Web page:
But I do understand that sometimes we are a bit too prolific. We really like to move in and make a spot as hospitable to our needs as possible. We clear-cut the trees, we tear into pristine mountain hillsides to build our 2,000 sq ft. dream house, we drive around in polluting cars, we plant ornamental gardens and golf-course lawns that consume obscene amounts of water, and we buy all our food from a supermarket. Just kidding, that’s what you do.

Can I ask just one favor, Irene? The next time you’re teaching a class about your war on
weeds, remember what they say, “Make love, not war.” There are lots of weeds on the official blacklist that can be pretty helpful, if not downright amazing.

Consider cheat grass, for example. The only real reason it is considered “noxious is the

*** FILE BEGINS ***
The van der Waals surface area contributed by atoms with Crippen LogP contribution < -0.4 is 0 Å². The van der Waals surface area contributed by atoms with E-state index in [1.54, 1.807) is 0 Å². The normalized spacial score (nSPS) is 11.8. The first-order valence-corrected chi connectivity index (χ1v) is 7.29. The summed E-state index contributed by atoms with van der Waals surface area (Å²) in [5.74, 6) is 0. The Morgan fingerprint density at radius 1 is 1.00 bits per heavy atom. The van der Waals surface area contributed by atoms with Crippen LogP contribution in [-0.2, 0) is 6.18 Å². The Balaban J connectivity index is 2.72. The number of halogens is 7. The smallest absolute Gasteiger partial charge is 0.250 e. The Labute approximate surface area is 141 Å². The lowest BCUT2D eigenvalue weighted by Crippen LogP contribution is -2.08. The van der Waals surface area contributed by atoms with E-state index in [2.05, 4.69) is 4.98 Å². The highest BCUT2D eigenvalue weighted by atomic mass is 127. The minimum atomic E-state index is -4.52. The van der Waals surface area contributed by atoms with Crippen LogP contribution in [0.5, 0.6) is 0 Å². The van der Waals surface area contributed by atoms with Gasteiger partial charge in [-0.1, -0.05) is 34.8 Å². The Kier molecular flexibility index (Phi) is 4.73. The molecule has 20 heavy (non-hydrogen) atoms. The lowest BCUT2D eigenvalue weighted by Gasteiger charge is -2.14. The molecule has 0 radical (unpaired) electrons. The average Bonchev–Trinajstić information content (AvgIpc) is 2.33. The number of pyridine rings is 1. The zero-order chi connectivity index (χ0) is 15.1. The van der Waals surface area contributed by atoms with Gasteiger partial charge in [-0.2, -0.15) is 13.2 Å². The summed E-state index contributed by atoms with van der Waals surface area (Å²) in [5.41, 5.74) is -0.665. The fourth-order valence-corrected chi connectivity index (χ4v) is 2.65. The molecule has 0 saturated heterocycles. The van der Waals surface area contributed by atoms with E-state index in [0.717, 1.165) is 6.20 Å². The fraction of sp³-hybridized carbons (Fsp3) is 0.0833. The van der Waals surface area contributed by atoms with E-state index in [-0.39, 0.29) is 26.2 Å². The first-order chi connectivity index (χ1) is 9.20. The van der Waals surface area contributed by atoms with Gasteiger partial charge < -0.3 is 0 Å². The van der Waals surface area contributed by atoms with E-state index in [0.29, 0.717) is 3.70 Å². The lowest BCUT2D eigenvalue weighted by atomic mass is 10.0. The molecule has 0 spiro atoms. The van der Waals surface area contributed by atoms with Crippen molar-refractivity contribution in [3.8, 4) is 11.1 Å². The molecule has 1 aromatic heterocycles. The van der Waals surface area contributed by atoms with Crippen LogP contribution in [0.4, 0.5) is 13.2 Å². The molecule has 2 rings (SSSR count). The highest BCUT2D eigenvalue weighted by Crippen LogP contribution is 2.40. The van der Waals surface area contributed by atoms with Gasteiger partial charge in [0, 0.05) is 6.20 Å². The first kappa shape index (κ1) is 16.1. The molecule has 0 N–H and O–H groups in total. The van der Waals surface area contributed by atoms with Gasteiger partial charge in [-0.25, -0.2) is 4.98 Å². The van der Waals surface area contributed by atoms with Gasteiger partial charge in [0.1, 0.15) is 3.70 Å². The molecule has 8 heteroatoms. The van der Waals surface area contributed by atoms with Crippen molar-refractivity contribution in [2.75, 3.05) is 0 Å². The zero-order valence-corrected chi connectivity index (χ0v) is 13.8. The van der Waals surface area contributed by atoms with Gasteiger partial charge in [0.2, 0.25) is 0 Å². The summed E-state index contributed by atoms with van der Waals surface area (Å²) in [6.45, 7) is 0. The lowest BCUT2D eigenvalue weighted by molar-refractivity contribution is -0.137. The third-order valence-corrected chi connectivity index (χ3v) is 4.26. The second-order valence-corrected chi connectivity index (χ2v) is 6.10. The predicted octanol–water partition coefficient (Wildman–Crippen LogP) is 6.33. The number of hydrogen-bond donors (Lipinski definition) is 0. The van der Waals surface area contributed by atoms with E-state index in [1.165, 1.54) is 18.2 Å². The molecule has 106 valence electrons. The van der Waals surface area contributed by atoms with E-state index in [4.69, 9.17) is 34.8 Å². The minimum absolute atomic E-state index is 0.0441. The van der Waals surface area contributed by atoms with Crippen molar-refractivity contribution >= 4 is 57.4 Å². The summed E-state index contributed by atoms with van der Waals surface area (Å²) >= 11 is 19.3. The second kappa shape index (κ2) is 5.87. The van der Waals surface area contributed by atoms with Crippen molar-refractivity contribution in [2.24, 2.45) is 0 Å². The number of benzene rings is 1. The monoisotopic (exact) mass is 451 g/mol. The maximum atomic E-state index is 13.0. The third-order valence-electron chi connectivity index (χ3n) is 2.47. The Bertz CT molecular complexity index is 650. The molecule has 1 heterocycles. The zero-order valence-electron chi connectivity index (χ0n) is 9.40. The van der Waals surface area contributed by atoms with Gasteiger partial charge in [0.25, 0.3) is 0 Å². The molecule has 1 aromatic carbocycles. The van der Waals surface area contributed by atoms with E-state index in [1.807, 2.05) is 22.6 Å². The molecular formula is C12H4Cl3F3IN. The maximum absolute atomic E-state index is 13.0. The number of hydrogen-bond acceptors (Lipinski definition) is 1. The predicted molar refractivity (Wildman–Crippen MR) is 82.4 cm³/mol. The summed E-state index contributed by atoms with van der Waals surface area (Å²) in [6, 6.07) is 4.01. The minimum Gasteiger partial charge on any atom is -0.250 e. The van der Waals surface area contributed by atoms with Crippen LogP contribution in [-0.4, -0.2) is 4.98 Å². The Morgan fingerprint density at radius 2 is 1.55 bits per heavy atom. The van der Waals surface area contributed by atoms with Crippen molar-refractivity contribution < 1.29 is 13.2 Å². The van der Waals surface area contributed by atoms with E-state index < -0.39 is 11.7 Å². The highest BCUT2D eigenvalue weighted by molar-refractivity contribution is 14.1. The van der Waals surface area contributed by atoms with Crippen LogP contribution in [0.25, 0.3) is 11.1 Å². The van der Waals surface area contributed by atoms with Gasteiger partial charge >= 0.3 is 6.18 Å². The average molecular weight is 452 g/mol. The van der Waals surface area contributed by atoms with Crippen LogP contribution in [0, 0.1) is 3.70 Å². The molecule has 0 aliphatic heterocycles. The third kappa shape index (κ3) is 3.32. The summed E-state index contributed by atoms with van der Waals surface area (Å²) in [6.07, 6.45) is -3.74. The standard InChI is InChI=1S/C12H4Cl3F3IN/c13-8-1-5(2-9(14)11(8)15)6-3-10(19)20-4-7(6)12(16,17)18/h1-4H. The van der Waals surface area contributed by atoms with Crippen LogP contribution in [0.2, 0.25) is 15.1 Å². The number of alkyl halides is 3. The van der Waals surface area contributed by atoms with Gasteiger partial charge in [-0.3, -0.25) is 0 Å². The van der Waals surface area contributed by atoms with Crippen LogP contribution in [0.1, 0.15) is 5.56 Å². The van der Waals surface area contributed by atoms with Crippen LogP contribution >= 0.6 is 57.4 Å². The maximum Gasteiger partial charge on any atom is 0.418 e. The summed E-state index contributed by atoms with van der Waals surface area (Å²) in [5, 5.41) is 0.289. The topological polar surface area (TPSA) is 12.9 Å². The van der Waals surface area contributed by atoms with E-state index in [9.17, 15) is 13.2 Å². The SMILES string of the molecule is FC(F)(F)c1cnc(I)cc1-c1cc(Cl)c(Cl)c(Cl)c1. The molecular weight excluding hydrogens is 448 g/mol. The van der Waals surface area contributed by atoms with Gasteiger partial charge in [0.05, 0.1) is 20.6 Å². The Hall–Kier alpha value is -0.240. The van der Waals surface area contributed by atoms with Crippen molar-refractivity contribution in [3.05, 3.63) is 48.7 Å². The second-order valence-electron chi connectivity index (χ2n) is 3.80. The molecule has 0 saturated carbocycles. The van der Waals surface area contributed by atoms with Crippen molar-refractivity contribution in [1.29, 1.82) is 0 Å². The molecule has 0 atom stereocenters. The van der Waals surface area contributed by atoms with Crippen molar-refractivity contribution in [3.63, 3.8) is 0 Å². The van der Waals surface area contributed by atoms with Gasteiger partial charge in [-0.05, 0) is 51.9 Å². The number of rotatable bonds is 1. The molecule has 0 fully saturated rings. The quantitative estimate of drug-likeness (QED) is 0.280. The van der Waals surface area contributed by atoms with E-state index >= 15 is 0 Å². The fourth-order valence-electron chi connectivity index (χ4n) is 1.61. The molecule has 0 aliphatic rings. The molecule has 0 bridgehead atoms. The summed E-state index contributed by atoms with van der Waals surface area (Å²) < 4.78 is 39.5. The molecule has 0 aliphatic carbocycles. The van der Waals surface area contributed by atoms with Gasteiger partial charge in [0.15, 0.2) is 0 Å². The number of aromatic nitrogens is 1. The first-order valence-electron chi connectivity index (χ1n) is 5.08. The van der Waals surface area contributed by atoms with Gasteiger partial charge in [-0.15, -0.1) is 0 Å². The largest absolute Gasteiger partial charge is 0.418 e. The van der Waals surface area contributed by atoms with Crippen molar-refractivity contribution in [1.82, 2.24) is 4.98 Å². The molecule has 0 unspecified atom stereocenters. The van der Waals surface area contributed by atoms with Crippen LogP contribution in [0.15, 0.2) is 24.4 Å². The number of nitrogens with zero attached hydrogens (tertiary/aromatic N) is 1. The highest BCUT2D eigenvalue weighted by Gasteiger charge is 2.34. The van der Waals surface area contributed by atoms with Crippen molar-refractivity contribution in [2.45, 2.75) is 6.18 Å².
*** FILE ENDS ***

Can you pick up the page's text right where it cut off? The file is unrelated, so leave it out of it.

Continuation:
fact that when it grows tall and dries out in late summer, it’s a fire hazard. Are we not
superfluously duplicating this hazard by “re-seeding” with so-called “native” grass? I’d like to point out that cheat grass, along with many other weeds actually stabilize the soil in places where human development has contributed to extreme soil erosion.

While I haven’t found anything exceptionally wonderful about leafy spurge, the virtues
of all living things should be lauded highly and considered worthy of protection.

As Ralph Waldo Emerson famously said, “What is a weed? A plant whose virtues have never been discovered.”

For example, many invasive and so-called “noxious” weeds provide an important source of food for pollinators and wildlife, soil stabilization and medicine and food for humans, too!

Do you like spinach, Irene? Have you ever tasted the sweet, juicy leaves of lambsquarter,
also known as “wild spinach”? Lambsquarter, thistles and dandelions make an extremely
nutritious wild salad, and is exceptionally elegant when tossed with rose petals, violet and